Many thanks to my friend and client Justin Fakler of Icaro Plant Science and Rogue Family Farms for sharing this document with me. Justin is, and always will be, a personal VIP.

March 12, 2019

Rod Kight is an attorney who represents lawful cannabis businesses. He speaks at cannabis conferences across the country, drafts and presents cannabis legislation to foreign governments, is regularly quoted on cannabis matters in the media, and maintains the Kight on Cannabis legal blog, where he discusses legal issues affecting the cannabis industry. You can contact him here.

4 comments on “USPS Issues Guidelines for Mailing CBDAdd yours →

  1. Thank you, great info! Regarding point #2, “The industrial hemp producer possesses a license issued by the Department of Agriculture, for the state where the Post office/ acceptance unit is located…” , is that the sender’s state or the receiving state? For example, if I’m a producer with a hemp handler license from the NV Dept of Ag where I am located, is that sufficient to mail interstate or do I need a license in each state I’m sending the products to? Thank you!

    1. Thank you for your comment, Taiya. This point (#2) is fairly unclear in the USPS guidance document, but the “Post office/ acceptance unit” appears to be the one located where the mailer is located (ie, you). Since you raised a question about Point #2, I thought I’d also include a question posed on my law firm’s Facebook site by Hemp Report, along with my response: Hemp Report- “OK, so how do retailers ship products that contain CBD? Retailers are not licensed by departments of agriculture.” Me- “Great question. The short answer is that Point #2 by the USPS does not make much sense in the real world. Additionally, from a practical standpoint the USPS does not have a history of seizing finished hemp/CBD products. Rather, it tends to seize hemp flower/biomass and, to a lesser degree, CBD isolate. It is easier to comply with #2 when shipping these products, as opposed to finished goods. Finally, I would take the position that the “producer” is the farmer and that you can comply with this requirement by including the farmer’s state-issued hemp registration/ license in the mailing. Showing that you are authorized by the producer to market the products could be a simple letter from the farmer; however, in the real world sellers of finished goods do not often have a direct relationship so getting a letter is impractical, if not downright impossible. In these circumstances, simply comply as best you can and know that (a) these requirements are not part of the statute, and (b) finished goods rarely get seized. As with most things hemp/CBD this government “guidance” provides some clarity while also creating some additional confusion.”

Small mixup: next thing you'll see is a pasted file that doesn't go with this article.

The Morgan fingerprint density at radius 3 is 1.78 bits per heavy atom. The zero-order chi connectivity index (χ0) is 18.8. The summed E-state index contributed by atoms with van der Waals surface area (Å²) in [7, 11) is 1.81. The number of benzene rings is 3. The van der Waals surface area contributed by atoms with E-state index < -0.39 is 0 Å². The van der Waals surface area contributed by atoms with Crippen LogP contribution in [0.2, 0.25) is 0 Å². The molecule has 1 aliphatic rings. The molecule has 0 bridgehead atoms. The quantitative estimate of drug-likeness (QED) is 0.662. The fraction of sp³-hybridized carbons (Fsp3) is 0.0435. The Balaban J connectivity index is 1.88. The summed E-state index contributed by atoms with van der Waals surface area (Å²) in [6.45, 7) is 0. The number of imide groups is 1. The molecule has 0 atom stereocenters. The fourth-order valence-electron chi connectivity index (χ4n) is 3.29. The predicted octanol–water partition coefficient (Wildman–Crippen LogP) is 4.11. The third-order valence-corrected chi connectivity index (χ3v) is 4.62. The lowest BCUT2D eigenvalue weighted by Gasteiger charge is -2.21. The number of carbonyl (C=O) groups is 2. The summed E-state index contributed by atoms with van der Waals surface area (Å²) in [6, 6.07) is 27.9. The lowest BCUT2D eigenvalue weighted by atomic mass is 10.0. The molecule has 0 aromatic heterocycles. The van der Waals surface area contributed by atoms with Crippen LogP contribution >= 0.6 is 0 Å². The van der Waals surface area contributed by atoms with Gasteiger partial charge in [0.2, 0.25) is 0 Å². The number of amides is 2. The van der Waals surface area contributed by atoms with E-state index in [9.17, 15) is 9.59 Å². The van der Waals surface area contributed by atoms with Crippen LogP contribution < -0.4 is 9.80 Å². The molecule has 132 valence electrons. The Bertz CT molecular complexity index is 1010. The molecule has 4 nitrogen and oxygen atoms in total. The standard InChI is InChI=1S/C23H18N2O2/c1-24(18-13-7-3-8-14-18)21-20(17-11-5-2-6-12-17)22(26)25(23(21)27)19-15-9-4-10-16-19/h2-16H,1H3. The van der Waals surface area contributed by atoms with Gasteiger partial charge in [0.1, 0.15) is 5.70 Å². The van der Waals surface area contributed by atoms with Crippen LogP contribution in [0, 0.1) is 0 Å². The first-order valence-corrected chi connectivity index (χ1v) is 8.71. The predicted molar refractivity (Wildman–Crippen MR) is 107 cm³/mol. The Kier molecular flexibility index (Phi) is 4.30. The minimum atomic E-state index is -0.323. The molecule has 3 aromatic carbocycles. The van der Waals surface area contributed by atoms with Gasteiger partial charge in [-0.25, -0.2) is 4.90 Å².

2. Would a licensed Industrial Hemp grower sending a field sample via USPS to a testing lab for THC/CBD testing be ok? Thanks.

Leave a Reply

Your email address will not be published. Required fields are marked *